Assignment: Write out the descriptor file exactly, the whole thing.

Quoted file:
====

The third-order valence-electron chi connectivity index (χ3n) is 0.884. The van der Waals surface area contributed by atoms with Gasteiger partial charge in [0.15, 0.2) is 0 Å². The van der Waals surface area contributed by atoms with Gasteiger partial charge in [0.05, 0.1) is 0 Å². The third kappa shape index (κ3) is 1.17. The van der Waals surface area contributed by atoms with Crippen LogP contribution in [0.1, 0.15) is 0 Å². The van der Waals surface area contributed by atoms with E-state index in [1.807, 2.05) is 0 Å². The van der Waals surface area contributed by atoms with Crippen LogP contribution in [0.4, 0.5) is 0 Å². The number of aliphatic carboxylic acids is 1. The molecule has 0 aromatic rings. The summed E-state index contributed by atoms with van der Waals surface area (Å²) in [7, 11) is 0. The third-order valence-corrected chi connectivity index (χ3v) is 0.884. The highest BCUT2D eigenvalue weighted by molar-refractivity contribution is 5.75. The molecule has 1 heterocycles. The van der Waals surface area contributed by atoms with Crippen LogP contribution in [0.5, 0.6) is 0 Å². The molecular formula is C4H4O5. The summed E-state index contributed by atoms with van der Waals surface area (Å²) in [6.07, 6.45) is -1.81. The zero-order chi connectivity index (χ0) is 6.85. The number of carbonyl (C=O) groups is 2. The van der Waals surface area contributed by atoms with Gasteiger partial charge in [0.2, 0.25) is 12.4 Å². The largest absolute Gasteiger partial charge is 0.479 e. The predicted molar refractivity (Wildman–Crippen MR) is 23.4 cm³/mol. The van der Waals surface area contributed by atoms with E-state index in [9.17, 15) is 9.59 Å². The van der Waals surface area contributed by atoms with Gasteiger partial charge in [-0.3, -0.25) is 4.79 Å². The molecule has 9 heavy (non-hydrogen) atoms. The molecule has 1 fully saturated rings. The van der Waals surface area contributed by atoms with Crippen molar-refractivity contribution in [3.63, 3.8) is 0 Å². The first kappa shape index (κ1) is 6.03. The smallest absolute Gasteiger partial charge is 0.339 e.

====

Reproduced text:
The third-order valence-electron chi connectivity index (χ3n) is 0.884. The van der Waals surface area contributed by atoms with Gasteiger partial charge in [0.15, 0.2) is 0 Å². The van der Waals surface area contributed by atoms with Gasteiger partial charge in [0.05, 0.1) is 0 Å². The third kappa shape index (κ3) is 1.17. The van der Waals surface area contributed by atoms with Crippen LogP contribution in [0.1, 0.15) is 0 Å². The van der Waals surface area contributed by atoms with E-state index in [1.807, 2.05) is 0 Å². The van der Waals surface area contributed by atoms with Crippen LogP contribution in [0.4, 0.5) is 0 Å². The number of aliphatic carboxylic acids is 1. The molecule has 0 aromatic rings. The summed E-state index contributed by atoms with van der Waals surface area (Å²) in [7, 11) is 0. The third-order valence-corrected chi connectivity index (χ3v) is 0.884. The highest BCUT2D eigenvalue weighted by molar-refractivity contribution is 5.75. The molecule has 1 heterocycles. The van der Waals surface area contributed by atoms with Crippen LogP contribution in [0.5, 0.6) is 0 Å². The molecular formula is C4H4O5. The summed E-state index contributed by atoms with van der Waals surface area (Å²) in [6.07, 6.45) is -1.81. The zero-order chi connectivity index (χ0) is 6.85. The number of carbonyl (C=O) groups is 2. The van der Waals surface area contributed by atoms with Gasteiger partial charge in [0.2, 0.25) is 12.4 Å². The largest absolute Gasteiger partial charge is 0.479 e. The predicted molar refractivity (Wildman–Crippen MR) is 23.4 cm³/mol. The van der Waals surface area contributed by atoms with E-state index in [9.17, 15) is 9.59 Å². The van der Waals surface area contributed by atoms with Gasteiger partial charge in [-0.3, -0.25) is 4.79 Å². The molecule has 9 heavy (non-hydrogen) atoms. The molecule has 1 fully saturated rings. The van der Waals surface area contributed by atoms with Crippen molar-refractivity contribution in [3.63, 3.8) is 0 Å². The first kappa shape index (κ1) is 6.03. The smallest absolute Gasteiger partial charge is 0.339 e.